Only one thing really mattered to the young family who tapped Urban Dwellings, a New England design firm, to upgrade their late-1960s ranch house: killer views of the water.
"They were living in a house that was very dated, and views were blocked at all possible points," recalls founder and lead designer Tracy Davis, who spent eight months on the project. The goal was to bring the view inside and make the Cumberland, ME home feel more modern.
The sprawling two-story property, which sits on an inlet, had great “bones” to start with, but the exterior and interior needed an overhaul. "We replaced almost all of the doors and windows," Davis says, and they expanded several small rooms as well.
With the aim of bringing the outdoors in as much as possible, the living room now features two doors that slide open, allowing people to survey the view from the wraparound deck.
Beneath the deck, the team added a covered area for rainproof entry into the home. Just beyond is a guest bedroom with an en suite bath and media room. And around the corner, one floor under the kitchen, another covered area beckons people to eat by the pool looking onto the water.
The home’s exterior, with its clean horizontal lines, is decidedly of the moment, and there's no denying the appeal of the wide-open kitchen. Fully remodeled, from the baseboards to stainless steel appliances, it features a sizable island with sleek walnut accents - reminiscent of what you'd see on a boat, Davis notes - applied in a slatted pattern to reveal shadow lines. Deep white cabinets keep clutter at bay, while the walnut shelves allow the couple to display their collection of cake stands and stemware.
Facing the kitchen is a large dining area, where a group of pendants in different sizes and shapes hover over a long wooden table. "The whole space was designed to be open, so it was inherently airy," Davis says of the section, which leads to the deck.
The same can be said of the living room, which they sparsely furnished with a locally made driftwood table, a sea foam-colored couch, and a pair of Risom-style lounge chairs. No photos or art are visible, and the tall, slanted ceilings seem to reach to the sky. Like the dining area, its dramatic views of the water provide all the character necessary.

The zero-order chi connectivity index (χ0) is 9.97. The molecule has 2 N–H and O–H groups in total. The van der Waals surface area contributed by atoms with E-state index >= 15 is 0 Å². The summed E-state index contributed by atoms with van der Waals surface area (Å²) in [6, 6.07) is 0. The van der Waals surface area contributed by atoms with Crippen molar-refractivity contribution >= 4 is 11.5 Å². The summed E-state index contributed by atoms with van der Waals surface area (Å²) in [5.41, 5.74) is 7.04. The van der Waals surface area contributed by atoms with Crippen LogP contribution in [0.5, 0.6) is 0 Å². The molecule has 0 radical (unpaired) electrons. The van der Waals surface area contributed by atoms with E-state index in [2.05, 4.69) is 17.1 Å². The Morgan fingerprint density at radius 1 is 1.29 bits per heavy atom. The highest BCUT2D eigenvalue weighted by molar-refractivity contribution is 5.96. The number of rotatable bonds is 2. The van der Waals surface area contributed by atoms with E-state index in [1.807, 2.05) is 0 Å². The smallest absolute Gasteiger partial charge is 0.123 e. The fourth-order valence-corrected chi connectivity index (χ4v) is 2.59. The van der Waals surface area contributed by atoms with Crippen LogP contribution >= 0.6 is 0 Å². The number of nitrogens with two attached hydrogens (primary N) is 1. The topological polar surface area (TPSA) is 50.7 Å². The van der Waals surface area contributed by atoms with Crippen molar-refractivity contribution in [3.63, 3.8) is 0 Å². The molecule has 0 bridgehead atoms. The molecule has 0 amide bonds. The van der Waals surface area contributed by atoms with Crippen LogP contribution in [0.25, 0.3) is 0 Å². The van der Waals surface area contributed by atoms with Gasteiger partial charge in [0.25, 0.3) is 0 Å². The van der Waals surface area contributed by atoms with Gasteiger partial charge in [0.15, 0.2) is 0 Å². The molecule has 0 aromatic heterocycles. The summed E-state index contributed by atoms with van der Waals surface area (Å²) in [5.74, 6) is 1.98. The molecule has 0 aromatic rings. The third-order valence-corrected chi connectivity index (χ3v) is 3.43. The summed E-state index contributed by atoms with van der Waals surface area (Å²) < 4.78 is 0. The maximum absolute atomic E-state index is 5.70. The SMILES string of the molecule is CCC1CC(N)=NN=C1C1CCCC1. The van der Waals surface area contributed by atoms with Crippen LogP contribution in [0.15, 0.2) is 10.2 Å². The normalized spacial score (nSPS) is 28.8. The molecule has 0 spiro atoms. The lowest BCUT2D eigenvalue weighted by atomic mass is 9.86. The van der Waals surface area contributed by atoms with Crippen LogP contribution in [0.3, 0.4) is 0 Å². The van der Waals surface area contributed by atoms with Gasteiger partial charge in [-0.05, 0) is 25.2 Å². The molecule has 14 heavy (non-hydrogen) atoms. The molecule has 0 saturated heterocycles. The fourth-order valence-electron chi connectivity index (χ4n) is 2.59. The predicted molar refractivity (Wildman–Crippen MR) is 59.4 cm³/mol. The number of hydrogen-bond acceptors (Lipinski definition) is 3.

"We didn't want furniture that would block the views or create conflict with them," Davis says. Nor did they want to distract with color.
"This was a unique opportunity for a full house renovation because it was so broken up," Davis continues. "The views should have been more a part of the living environment, and they just weren't."
Take the full tour:
Get the look
Inspired by Davis' design? Here's how to achieve a similar look in your own home.
Borrow from your environment
Because the home is near water, Davis selected muted blues and natural materials to make it feel as though the environment is seamlessly interacting with the interior.
Don't overhaul it
Reworking the concept of a home is perfectly fine, but strive to keep its integrity, Davis advises.
Hire the pros
"Spend the time and money up front to get professional assistance," says Davis. "There's so much value that our trades bring to projects that you, as a do-it-yourselfer, may not be aware of."
Mix it up
“A combination of styles just feels fresh,” Davis says. "Here, we incorporated contemporary with a bit of ’70s style."
Photos by Trent Bell